Early Skin Reactions

Microscopic Structure of the Skin

The epithelium of the skin is arranged into several layers, with the basal layer containing the proliferating stem cells. The daughter cells of these cells ascend through the stratum spinosum, stratum granulosum, stratum lucidum and stratum corneum before shedding as dead, keratinised cells. The cells of the basal layer are the target cells in radiation driven early effects; the cells in other layers are relatively resistant. Cells take about 2 weeks from creation in the basal layer to shedding from the surface.
The dermis lies beneath the skin, containing fibroblasts, endothelial cells and connective tissue.
Numerous skin appendages are also present:

  • Hair follicles are invaginations of the epidermis, containing the bulb at its base (in the dermis or hypodermis). The bulb is responsible for the creation of hair, which consists of a progressively keratinising strand of cells.
  • Sebaceous glands are found opening into the hair follicle, and function through holocrine secretion. They lie in the dermis.
  • Merocrine (Eccrine) sweat glands are present over most of the skin (except the genitals, lips, the tympanic membrane and the nipple), and are involved in releasing water fluid in response to thermal and other stimuli. They consist of a spiraling duct that extends through the epidermis into the dermis, where it forms a coiled ball with no branching.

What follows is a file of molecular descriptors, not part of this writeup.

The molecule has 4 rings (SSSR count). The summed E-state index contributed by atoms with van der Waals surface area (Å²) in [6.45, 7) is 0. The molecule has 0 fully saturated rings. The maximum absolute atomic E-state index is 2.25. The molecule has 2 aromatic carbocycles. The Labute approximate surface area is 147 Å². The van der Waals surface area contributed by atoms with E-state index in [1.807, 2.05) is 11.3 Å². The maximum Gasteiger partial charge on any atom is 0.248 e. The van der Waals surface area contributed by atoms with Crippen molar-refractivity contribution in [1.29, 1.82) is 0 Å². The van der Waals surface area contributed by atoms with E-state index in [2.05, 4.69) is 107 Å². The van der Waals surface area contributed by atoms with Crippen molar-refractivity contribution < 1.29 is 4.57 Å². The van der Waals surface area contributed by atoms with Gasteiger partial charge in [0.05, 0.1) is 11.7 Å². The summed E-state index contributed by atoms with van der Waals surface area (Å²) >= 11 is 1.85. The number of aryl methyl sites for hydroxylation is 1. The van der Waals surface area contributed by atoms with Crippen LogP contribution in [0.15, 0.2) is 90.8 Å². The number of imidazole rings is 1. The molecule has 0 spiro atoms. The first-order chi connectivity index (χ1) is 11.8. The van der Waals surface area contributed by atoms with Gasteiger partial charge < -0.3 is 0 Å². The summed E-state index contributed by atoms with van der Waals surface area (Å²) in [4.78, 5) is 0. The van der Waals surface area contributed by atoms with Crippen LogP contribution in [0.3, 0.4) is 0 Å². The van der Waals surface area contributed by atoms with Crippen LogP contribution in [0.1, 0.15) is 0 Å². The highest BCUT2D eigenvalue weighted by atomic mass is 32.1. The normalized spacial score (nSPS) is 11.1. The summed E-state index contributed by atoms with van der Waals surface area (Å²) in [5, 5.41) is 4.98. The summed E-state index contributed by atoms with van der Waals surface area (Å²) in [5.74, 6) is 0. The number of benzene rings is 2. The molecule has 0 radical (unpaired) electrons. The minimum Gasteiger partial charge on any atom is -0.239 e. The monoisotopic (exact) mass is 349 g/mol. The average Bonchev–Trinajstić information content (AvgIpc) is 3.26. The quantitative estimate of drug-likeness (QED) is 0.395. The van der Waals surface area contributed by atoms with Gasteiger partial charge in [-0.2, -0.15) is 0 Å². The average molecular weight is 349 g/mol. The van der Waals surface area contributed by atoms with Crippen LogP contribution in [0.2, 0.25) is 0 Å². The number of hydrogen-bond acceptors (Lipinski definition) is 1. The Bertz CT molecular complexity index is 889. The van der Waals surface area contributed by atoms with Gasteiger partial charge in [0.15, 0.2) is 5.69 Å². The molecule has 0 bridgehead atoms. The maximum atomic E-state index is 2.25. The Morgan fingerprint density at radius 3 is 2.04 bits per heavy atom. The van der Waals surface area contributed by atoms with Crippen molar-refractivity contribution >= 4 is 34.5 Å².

• Apocrine 'sweat' glands produce a thicker secretion, and are only found on the skin of the axilla, groin, nipple and genitals. They empty into hair follicles.

Phases of Early Skin Reactions

Erythema

Erythema occurs within hours of doses over 5 Gy to the skin; it is in response to release of inflammatory cytokines from the cells of the epidermis and dermis. With fractionated radiation, erythema may not become apparent for one - two weeks.

Dry Desquamation

Dry desquamation occurs after doses of 40 Gy, and is characterised by dry, itchy skin. The skin may appear pigmented or scaling. This situations is due to a loss of function of the merocrine sweat glands as well as complete dysfunction of the basal skin layer. Dry desquamation typically heals within 1 - 2 weeks after cessation of radiotherapy.

Moist desquamation

Moist desquamation occurs when there is complete loss of the epidermis and exposure of the dermis. It is characterised by redness of the skin, with prominent ooze / slough. Infection is likely in this scenario as the protective epidermal layer has been completely lost. Moist desquamation usually requires doses in excess of 45 Gy but may occur at lower doses. Doses over 60 Gy lead to a 50% risk of a non-healing ulcer of the skin.

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